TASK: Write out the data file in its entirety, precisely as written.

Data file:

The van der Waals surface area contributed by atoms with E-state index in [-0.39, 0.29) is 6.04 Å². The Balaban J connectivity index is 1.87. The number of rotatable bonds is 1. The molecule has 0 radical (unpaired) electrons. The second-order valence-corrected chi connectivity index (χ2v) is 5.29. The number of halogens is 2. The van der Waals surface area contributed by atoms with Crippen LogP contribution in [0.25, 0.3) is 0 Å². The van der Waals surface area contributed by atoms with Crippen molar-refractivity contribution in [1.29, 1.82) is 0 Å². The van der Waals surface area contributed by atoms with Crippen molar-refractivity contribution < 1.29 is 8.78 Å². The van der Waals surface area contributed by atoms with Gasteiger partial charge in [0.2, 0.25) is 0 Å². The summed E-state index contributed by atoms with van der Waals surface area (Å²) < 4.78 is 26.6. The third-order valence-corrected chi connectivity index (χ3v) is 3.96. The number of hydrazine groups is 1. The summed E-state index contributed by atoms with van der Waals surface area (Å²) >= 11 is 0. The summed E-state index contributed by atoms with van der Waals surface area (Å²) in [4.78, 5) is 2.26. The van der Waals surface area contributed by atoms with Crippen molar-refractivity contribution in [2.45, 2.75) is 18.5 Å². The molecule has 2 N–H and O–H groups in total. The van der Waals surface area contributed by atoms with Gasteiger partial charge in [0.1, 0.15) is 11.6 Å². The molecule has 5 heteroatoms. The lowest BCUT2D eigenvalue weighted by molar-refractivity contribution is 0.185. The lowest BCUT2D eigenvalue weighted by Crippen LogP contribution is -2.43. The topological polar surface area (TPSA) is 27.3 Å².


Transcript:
The van der Waals surface area contributed by atoms with E-state index in [-0.39, 0.29) is 6.04 Å². The Balaban J connectivity index is 1.87. The number of rotatable bonds is 1. The molecule has 0 radical (unpaired) electrons. The second-order valence-corrected chi connectivity index (χ2v) is 5.29. The number of halogens is 2. The van der Waals surface area contributed by atoms with Crippen LogP contribution in [0.25, 0.3) is 0 Å². The van der Waals surface area contributed by atoms with Crippen molar-refractivity contribution in [1.29, 1.82) is 0 Å². The van der Waals surface area contributed by atoms with Crippen molar-refractivity contribution < 1.29 is 8.78 Å². The van der Waals surface area contributed by atoms with Gasteiger partial charge in [0.2, 0.25) is 0 Å². The summed E-state index contributed by atoms with van der Waals surface area (Å²) < 4.78 is 26.6. The third-order valence-corrected chi connectivity index (χ3v) is 3.96. The number of hydrazine groups is 1. The summed E-state index contributed by atoms with van der Waals surface area (Å²) >= 11 is 0. The summed E-state index contributed by atoms with van der Waals surface area (Å²) in [4.78, 5) is 2.26. The van der Waals surface area contributed by atoms with Crippen molar-refractivity contribution in [2.45, 2.75) is 18.5 Å². The molecule has 2 N–H and O–H groups in total. The van der Waals surface area contributed by atoms with Gasteiger partial charge in [0.1, 0.15) is 11.6 Å². The molecule has 5 heteroatoms. The lowest BCUT2D eigenvalue weighted by molar-refractivity contribution is 0.185. The lowest BCUT2D eigenvalue weighted by Crippen LogP contribution is -2.43. The topological polar surface area (TPSA) is 27.3 Å².